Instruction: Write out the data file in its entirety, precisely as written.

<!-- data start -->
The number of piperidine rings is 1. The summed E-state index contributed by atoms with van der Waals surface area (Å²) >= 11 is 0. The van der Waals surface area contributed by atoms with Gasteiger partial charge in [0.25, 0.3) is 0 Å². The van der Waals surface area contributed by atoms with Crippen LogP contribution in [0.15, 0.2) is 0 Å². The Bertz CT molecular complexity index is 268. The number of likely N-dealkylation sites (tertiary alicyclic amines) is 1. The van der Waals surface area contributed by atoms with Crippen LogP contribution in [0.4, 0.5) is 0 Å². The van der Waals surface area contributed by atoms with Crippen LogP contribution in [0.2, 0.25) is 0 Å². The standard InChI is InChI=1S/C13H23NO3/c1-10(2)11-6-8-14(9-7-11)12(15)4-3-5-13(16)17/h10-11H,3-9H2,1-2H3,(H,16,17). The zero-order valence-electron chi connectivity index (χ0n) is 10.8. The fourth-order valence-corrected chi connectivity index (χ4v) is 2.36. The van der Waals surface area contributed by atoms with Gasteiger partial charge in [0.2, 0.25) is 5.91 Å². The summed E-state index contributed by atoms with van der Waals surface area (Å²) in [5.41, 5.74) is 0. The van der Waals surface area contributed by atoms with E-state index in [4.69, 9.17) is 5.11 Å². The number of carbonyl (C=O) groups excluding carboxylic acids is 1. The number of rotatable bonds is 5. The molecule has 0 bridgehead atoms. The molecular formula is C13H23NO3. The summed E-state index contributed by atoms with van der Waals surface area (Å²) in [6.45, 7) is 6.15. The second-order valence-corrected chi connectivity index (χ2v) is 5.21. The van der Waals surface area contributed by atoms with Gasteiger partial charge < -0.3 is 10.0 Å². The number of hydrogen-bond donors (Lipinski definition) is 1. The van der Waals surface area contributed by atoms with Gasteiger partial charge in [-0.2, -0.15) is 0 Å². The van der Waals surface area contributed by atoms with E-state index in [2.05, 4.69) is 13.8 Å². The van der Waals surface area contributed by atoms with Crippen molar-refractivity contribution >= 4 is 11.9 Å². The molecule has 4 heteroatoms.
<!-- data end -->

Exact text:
The number of piperidine rings is 1. The summed E-state index contributed by atoms with van der Waals surface area (Å²) >= 11 is 0. The van der Waals surface area contributed by atoms with Gasteiger partial charge in [0.25, 0.3) is 0 Å². The van der Waals surface area contributed by atoms with Crippen LogP contribution in [0.15, 0.2) is 0 Å². The Bertz CT molecular complexity index is 268. The number of likely N-dealkylation sites (tertiary alicyclic amines) is 1. The van der Waals surface area contributed by atoms with Crippen LogP contribution in [0.4, 0.5) is 0 Å². The van der Waals surface area contributed by atoms with Crippen LogP contribution in [0.2, 0.25) is 0 Å². The standard InChI is InChI=1S/C13H23NO3/c1-10(2)11-6-8-14(9-7-11)12(15)4-3-5-13(16)17/h10-11H,3-9H2,1-2H3,(H,16,17). The zero-order valence-electron chi connectivity index (χ0n) is 10.8. The fourth-order valence-corrected chi connectivity index (χ4v) is 2.36. The van der Waals surface area contributed by atoms with Gasteiger partial charge in [0.2, 0.25) is 5.91 Å². The summed E-state index contributed by atoms with van der Waals surface area (Å²) in [5.41, 5.74) is 0. The van der Waals surface area contributed by atoms with E-state index in [4.69, 9.17) is 5.11 Å². The number of carbonyl (C=O) groups excluding carboxylic acids is 1. The number of rotatable bonds is 5. The molecule has 0 bridgehead atoms. The molecular formula is C13H23NO3. The summed E-state index contributed by atoms with van der Waals surface area (Å²) in [6.45, 7) is 6.15. The second-order valence-corrected chi connectivity index (χ2v) is 5.21. The van der Waals surface area contributed by atoms with Gasteiger partial charge < -0.3 is 10.0 Å². The number of hydrogen-bond donors (Lipinski definition) is 1. The van der Waals surface area contributed by atoms with Gasteiger partial charge in [-0.2, -0.15) is 0 Å². The van der Waals surface area contributed by atoms with E-state index in [2.05, 4.69) is 13.8 Å². The van der Waals surface area contributed by atoms with Crippen molar-refractivity contribution >= 4 is 11.9 Å². The molecule has 4 heteroatoms.